Munroe claims in the blog post she wrote Saturday that the comments were “misunderstood.” She explains: “At report card time, we are obliged to add a comment to supplement and/or expand on the letter grades. We are strongly encouraged to use the ‘canned comments’ option, which have a limited number of comments from which teachers may choose to explain students+
“So I took the opportunity for myself and the possible amusement of my friends – since I was content and expected for everything to stay low-key with only my seven pals reading my ramblings – to list those real behaviors that exist but that you just aren’t allowed to write. (Parents don’t want to hear the truth; administrators don’t want us to share the truth.)
“But regardless, they weren’t comments meant to fit all students, and nor were they even for every student I wrote ‘cooperative in class’ about – I was just being pithy when I made that joke.”
Munroe says she does not hate her students, and actually likes some of them.
“But the fact remains that every year, more and more, students are coming in less willing to work, to think, to cooperate. These are the students I was complaining about in my blog. The same way millions of Americans go home at the end of the day and complain about select coworkers or clients or other jerks they had to deal with, I came home and complained on my blog about those I had to deal with,” she says.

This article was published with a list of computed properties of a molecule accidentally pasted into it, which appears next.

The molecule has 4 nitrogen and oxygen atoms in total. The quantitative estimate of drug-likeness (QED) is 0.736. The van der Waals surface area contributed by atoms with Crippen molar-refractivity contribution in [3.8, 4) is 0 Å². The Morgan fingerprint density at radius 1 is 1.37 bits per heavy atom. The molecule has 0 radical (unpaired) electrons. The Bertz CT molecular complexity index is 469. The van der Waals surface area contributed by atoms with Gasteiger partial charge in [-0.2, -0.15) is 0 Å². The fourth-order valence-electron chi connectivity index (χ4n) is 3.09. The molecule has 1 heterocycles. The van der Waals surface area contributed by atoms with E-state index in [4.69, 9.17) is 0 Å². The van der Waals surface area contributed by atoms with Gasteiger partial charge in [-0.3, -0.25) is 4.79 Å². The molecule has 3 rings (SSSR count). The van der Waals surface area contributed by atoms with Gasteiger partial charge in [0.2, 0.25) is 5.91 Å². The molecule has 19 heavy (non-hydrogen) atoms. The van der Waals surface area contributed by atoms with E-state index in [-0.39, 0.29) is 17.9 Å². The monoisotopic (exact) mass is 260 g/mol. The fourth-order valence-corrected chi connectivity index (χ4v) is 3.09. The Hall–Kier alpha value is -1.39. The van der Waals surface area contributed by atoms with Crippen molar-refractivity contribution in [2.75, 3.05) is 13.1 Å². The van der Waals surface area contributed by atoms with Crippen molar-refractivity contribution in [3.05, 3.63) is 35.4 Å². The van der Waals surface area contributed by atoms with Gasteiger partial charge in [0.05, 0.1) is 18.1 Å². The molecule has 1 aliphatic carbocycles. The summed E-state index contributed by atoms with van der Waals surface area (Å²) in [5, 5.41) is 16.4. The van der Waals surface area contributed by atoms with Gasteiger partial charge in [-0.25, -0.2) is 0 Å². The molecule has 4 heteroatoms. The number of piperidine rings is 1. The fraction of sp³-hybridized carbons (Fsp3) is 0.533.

Munroe writes that her complaints were not about every student she taught, and suggests that any student who thinks the comments are directed at him or her has “a problem within themselves.”
“It feels like they’re projecting their personal issues onto me,” she said. “The truth hurts sometimes. Maybe instead of getting pissed off at the person pointing out the behavior, people need to examine their behavior and make a change.”
Munroe knows that many people have said she’s “unprofessional” for writing what she did and in such a public way, but she believes she is still a professional.
“I still went home every night and every weekend, and worked on lessons and tried to modify things, even though it upset me that I had to for people who didn’t even want to meet me halfway,” she said. “I still did it. I still was willing to talk to people after class. The job still got done. If people view the words as unprofessional, that doesn’t make the person – the entire entity unprofessional. I’m still a good teacher.”
When a reporter asked Munroe if she wanted to return to her job at CB East, her attorney interrupted: “I don’t know that she should answer that question at this point. I don’t know that that’s a viable option.”
Munroe said she has no plans for a future career.
“This is sort of coming at me,” she said. “A career change at this point is sort of like pulling a rug out from under me.”
Christina Kristofic can be reached at 215-345-3079 or ckristofic@phillyBurbs.com. Follow Christina on Twitter at twitter.com/ckristofic.